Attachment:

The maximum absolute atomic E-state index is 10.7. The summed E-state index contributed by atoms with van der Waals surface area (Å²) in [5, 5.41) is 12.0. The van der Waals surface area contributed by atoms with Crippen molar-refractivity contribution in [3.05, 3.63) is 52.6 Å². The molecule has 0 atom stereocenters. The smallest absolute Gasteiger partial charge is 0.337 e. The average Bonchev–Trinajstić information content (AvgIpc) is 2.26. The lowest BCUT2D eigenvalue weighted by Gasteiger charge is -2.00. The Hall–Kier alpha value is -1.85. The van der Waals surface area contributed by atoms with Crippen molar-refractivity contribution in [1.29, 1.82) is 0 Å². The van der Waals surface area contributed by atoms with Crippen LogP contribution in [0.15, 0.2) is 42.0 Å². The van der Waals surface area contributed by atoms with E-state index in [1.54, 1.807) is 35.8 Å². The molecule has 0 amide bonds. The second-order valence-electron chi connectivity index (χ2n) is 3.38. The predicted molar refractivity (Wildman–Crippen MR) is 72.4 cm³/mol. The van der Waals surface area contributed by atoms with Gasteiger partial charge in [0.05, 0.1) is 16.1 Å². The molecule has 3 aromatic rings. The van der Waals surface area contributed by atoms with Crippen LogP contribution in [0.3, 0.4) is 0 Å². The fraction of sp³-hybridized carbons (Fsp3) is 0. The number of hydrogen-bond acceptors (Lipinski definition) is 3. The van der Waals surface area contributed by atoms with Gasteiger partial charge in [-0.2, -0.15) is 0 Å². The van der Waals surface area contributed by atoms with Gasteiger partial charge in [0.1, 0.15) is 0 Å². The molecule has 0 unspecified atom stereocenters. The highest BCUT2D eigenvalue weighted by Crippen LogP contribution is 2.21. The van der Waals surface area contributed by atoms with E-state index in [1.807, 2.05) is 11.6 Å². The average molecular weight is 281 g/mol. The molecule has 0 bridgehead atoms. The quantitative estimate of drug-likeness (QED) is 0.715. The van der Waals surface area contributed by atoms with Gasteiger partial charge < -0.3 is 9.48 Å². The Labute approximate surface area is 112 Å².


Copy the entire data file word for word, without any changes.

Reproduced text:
The maximum absolute atomic E-state index is 10.7. The summed E-state index contributed by atoms with van der Waals surface area (Å²) in [5, 5.41) is 12.0. The van der Waals surface area contributed by atoms with Crippen molar-refractivity contribution in [3.05, 3.63) is 52.6 Å². The molecule has 0 atom stereocenters. The smallest absolute Gasteiger partial charge is 0.337 e. The average Bonchev–Trinajstić information content (AvgIpc) is 2.26. The lowest BCUT2D eigenvalue weighted by Gasteiger charge is -2.00. The Hall–Kier alpha value is -1.85. The van der Waals surface area contributed by atoms with Crippen molar-refractivity contribution in [1.29, 1.82) is 0 Å². The van der Waals surface area contributed by atoms with Crippen LogP contribution in [0.15, 0.2) is 42.0 Å². The van der Waals surface area contributed by atoms with E-state index in [1.54, 1.807) is 35.8 Å². The molecule has 0 amide bonds. The second-order valence-electron chi connectivity index (χ2n) is 3.38. The predicted molar refractivity (Wildman–Crippen MR) is 72.4 cm³/mol. The van der Waals surface area contributed by atoms with Gasteiger partial charge in [0.05, 0.1) is 16.1 Å². The molecule has 3 aromatic rings. The van der Waals surface area contributed by atoms with Crippen LogP contribution in [0.3, 0.4) is 0 Å². The fraction of sp³-hybridized carbons (Fsp3) is 0. The number of hydrogen-bond acceptors (Lipinski definition) is 3. The van der Waals surface area contributed by atoms with Gasteiger partial charge in [-0.2, -0.15) is 0 Å². The van der Waals surface area contributed by atoms with Gasteiger partial charge in [0.1, 0.15) is 0 Å². The molecule has 0 unspecified atom stereocenters. The highest BCUT2D eigenvalue weighted by Crippen LogP contribution is 2.21. The van der Waals surface area contributed by atoms with E-state index in [1.807, 2.05) is 11.6 Å². The average molecular weight is 281 g/mol. The molecule has 0 bridgehead atoms. The quantitative estimate of drug-likeness (QED) is 0.715. The van der Waals surface area contributed by atoms with Gasteiger partial charge < -0.3 is 9.48 Å². The Labute approximate surface area is 112 Å².